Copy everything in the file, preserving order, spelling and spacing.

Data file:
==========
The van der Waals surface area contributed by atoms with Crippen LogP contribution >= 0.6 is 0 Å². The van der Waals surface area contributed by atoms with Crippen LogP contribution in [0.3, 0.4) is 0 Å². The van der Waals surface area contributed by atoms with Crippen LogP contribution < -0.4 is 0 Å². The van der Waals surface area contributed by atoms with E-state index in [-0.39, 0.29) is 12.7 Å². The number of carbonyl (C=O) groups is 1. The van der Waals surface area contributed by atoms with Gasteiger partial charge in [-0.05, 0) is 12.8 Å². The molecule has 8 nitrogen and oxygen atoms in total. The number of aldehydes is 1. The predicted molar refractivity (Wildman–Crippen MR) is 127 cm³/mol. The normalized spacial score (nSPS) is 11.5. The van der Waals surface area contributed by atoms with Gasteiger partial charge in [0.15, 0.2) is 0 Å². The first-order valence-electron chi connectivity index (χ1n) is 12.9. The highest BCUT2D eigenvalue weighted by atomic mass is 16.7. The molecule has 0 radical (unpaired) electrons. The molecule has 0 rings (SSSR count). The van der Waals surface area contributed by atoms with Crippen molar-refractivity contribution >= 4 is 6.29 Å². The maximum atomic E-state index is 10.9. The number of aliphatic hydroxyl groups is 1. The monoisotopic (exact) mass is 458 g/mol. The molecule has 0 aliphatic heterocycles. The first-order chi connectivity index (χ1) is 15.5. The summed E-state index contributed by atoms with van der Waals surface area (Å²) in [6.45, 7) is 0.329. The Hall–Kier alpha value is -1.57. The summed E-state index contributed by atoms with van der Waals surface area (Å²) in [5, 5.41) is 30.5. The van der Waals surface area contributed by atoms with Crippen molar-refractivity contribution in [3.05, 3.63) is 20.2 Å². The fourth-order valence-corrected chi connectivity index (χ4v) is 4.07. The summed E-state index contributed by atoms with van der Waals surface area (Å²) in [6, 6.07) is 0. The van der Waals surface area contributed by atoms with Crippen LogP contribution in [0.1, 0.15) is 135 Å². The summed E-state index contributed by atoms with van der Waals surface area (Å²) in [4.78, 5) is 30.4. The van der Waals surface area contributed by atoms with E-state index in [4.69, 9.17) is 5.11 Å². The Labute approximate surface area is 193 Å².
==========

The van der Waals surface area contributed by atoms with Crippen LogP contribution >= 0.6 is 0 Å². The van der Waals surface area contributed by atoms with Crippen LogP contribution in [0.3, 0.4) is 0 Å². The van der Waals surface area contributed by atoms with Crippen LogP contribution < -0.4 is 0 Å². The van der Waals surface area contributed by atoms with E-state index in [-0.39, 0.29) is 12.7 Å². The number of carbonyl (C=O) groups is 1. The van der Waals surface area contributed by atoms with Gasteiger partial charge in [-0.05, 0) is 12.8 Å². The molecule has 8 nitrogen and oxygen atoms in total. The number of aldehydes is 1. The predicted molar refractivity (Wildman–Crippen MR) is 127 cm³/mol. The normalized spacial score (nSPS) is 11.5. The van der Waals surface area contributed by atoms with Gasteiger partial charge in [0.15, 0.2) is 0 Å². The first-order valence-electron chi connectivity index (χ1n) is 12.9. The highest BCUT2D eigenvalue weighted by atomic mass is 16.7. The molecule has 0 radical (unpaired) electrons. The molecule has 0 rings (SSSR count). The van der Waals surface area contributed by atoms with Crippen molar-refractivity contribution >= 4 is 6.29 Å². The maximum atomic E-state index is 10.9. The number of aliphatic hydroxyl groups is 1. The monoisotopic (exact) mass is 458 g/mol. The molecule has 0 aliphatic heterocycles. The first-order chi connectivity index (χ1) is 15.5. The summed E-state index contributed by atoms with van der Waals surface area (Å²) in [6.45, 7) is 0.329. The Hall–Kier alpha value is -1.57. The summed E-state index contributed by atoms with van der Waals surface area (Å²) in [5, 5.41) is 30.5. The van der Waals surface area contributed by atoms with Crippen molar-refractivity contribution in [3.05, 3.63) is 20.2 Å². The fourth-order valence-corrected chi connectivity index (χ4v) is 4.07. The summed E-state index contributed by atoms with van der Waals surface area (Å²) in [6, 6.07) is 0. The van der Waals surface area contributed by atoms with Crippen LogP contribution in [0.1, 0.15) is 135 Å². The summed E-state index contributed by atoms with van der Waals surface area (Å²) in [4.78, 5) is 30.4. The van der Waals surface area contributed by atoms with E-state index in [4.69, 9.17) is 5.11 Å². The Labute approximate surface area is 193 Å².